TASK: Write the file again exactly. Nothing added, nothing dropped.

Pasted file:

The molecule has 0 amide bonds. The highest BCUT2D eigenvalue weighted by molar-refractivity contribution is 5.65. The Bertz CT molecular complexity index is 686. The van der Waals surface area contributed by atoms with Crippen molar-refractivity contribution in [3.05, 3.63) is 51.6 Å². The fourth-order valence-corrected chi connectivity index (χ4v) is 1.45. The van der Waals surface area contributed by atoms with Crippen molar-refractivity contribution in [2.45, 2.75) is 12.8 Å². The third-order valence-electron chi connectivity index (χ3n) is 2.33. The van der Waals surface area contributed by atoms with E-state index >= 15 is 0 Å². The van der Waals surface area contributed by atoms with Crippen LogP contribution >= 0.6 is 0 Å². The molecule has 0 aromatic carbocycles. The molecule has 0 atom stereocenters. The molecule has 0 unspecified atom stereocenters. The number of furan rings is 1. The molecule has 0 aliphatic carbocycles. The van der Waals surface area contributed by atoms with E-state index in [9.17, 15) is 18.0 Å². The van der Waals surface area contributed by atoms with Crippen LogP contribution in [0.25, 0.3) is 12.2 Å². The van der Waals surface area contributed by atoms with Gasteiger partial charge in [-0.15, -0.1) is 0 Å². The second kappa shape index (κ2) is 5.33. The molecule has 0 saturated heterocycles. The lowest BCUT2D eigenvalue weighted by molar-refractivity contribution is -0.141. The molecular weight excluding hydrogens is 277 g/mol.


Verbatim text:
The molecule has 0 amide bonds. The highest BCUT2D eigenvalue weighted by molar-refractivity contribution is 5.65. The Bertz CT molecular complexity index is 686. The van der Waals surface area contributed by atoms with Crippen molar-refractivity contribution in [3.05, 3.63) is 51.6 Å². The fourth-order valence-corrected chi connectivity index (χ4v) is 1.45. The van der Waals surface area contributed by atoms with Crippen molar-refractivity contribution in [2.45, 2.75) is 12.8 Å². The third-order valence-electron chi connectivity index (χ3n) is 2.33. The van der Waals surface area contributed by atoms with E-state index >= 15 is 0 Å². The van der Waals surface area contributed by atoms with Crippen LogP contribution >= 0.6 is 0 Å². The molecule has 0 aromatic carbocycles. The molecule has 0 atom stereocenters. The molecule has 0 unspecified atom stereocenters. The number of furan rings is 1. The molecule has 0 aliphatic carbocycles. The van der Waals surface area contributed by atoms with E-state index in [9.17, 15) is 18.0 Å². The van der Waals surface area contributed by atoms with Crippen LogP contribution in [0.25, 0.3) is 12.2 Å². The van der Waals surface area contributed by atoms with Gasteiger partial charge in [-0.15, -0.1) is 0 Å². The second kappa shape index (κ2) is 5.33. The molecule has 0 saturated heterocycles. The lowest BCUT2D eigenvalue weighted by molar-refractivity contribution is -0.141. The molecular weight excluding hydrogens is 277 g/mol.